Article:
Archive for August, 2011

English spoken here

Sunday, August 14th, 2011

I’ve just come back from a few days in France where it rained a bit and the food was good and the company even better and where I hardly spoke French at all. I used to speak reasonable French but it’s been a while since I’ve needed to use it and heavens, I sometimes have difficulty to remembering words in my own language these days let alone someone else’s. I also used to be able to make a reasonable stab at Dutch but haven’t spoken a word of that in either Holland or anywhere else for years.

It troubles me not to be able to have a go, linguistically but I realized some while ago that not only is English language teaching very good in both in France and Holland, but as people travel more they really can’t be bothered to be delighted at an English person trying to speak their language. Generally people aren’t offended that we aren’t fluent and just want to get the transaction sorted and possibly show-off their language skills.

When I worked in Paris people were much more reluctant to speak English – even quite aggressively so. Cab drivers and waiters on occasion even refused to understand my French – and that was after I’d been there for a while and I knew that if I could order a cardiac pacemaker on the telephone without trouble, “deux cafes s’il vous plait” wasn’t going to be too much of a hurdle. But no. The dreaded blank look and invariable “comment?” always drawled out as “comaaaan? An anaesthetist I worked with never spoke to me in English despite being fluent in the language even when the word I couldn’t understand was “airway” or “defibrillate” or the words I was struggling to find were “going navy blue”.

Of the patients that I remember from that time, one stands out. Madame Jourdan was a fairly elderly lady whose son was a film star famous in the 50s. She exhibited wonderful patience when I got half way through a sentence and then couldn’t finish and had to start again. She would smile and help with a word (all in a Marseille accent) I presumed this was because she spoke no English. One day, passing by the closed curtain I heard her speaking fluent English to an Australian colleague who always believed the French had devised their language specifically to annoy her. I whipped back the curtain.

Me (accusingly): Madame Jourdan, you speak English.”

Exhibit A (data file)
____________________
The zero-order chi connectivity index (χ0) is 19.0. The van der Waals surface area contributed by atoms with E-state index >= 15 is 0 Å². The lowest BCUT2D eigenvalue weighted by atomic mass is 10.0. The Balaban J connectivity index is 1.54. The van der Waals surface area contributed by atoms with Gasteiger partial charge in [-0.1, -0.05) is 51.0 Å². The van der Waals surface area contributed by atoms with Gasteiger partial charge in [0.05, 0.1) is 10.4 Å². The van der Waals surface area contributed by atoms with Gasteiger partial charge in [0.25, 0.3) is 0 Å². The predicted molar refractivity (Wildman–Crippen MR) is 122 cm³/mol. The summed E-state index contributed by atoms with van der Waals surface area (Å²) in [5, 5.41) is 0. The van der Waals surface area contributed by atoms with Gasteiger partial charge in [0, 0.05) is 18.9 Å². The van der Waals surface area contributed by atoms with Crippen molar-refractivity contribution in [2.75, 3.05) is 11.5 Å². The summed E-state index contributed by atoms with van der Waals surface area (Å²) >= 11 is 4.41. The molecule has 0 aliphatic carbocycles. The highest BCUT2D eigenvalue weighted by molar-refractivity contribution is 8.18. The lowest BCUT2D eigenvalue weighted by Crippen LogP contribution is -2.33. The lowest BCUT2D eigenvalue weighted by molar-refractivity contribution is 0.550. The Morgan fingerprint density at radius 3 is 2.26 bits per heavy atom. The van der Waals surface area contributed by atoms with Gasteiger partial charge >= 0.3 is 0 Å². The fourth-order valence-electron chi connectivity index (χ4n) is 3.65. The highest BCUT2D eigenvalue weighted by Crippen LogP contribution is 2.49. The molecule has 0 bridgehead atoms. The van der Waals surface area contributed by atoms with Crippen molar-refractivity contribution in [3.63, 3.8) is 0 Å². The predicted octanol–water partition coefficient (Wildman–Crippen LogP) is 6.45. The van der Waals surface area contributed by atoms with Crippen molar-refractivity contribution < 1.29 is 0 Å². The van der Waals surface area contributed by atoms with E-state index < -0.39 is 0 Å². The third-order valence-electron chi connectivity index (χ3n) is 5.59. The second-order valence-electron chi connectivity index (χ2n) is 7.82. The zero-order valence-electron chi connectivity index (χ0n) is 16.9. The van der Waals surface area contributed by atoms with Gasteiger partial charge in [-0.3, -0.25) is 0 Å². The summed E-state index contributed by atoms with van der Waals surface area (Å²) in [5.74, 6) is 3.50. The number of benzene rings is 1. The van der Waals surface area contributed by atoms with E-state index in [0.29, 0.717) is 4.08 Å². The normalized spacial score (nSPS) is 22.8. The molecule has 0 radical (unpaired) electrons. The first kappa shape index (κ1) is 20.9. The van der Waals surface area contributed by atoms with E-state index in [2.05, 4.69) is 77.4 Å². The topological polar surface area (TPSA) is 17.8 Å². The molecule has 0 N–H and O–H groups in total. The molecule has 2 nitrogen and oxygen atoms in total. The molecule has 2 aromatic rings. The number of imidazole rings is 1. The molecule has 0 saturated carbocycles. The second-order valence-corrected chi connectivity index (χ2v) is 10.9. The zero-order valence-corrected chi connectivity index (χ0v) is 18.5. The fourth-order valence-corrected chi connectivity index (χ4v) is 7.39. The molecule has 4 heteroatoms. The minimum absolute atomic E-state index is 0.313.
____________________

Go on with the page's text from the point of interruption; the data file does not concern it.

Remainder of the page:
Her: (smiling) “I learnt it when I was with my son in Hollywood”.
Me: “But, but…that means you’ve been speaking English longer than I have”
Her: “Ah yes, but it is so nice to hear you speak French”.

Well it wasn’t nice, but what was nice was that she realized that if I knew her fluency it would embarrass me and she also knew I really wanted to learn French. I’ve never forgotten her generosity because after all, if you are unwell, you probably have the right not to have to wait for your nurse to remember how to ask if you want to have a sleeping pill.

It’s a given that Brits aren’t good at languages. Not true. It’s just that if you are French or German or Croatian or Russian or Chinese it’s pretty clear what your foreign language must be. And probably that you need to come to Oxford in the summer to learn it if our packed streets are anything to go by. I have a friend who speaks with great fluency English, Finnish, French, Italian, Japanese and Bahasa (Indonesian) It’s just that even with this impressive range, he’s going to need to use English if talking to Mandarin speaker and the Mandarin speaker is going to use English when speaking to a German. And I do think we’re quite tolerant of people mangling the language – foreigners as well as natives.

There’s the problem. We can’t alight on one language and get access to so many other people in the way that non English speakers can by learning ours. Not just Brits and American, Australians, Canadians and Indians whose mother tongue it is, but to everyone really. So, I’m happy to conclude that it’s all the fault of the foreigners for speaking our language too well and not allowing us to have a go.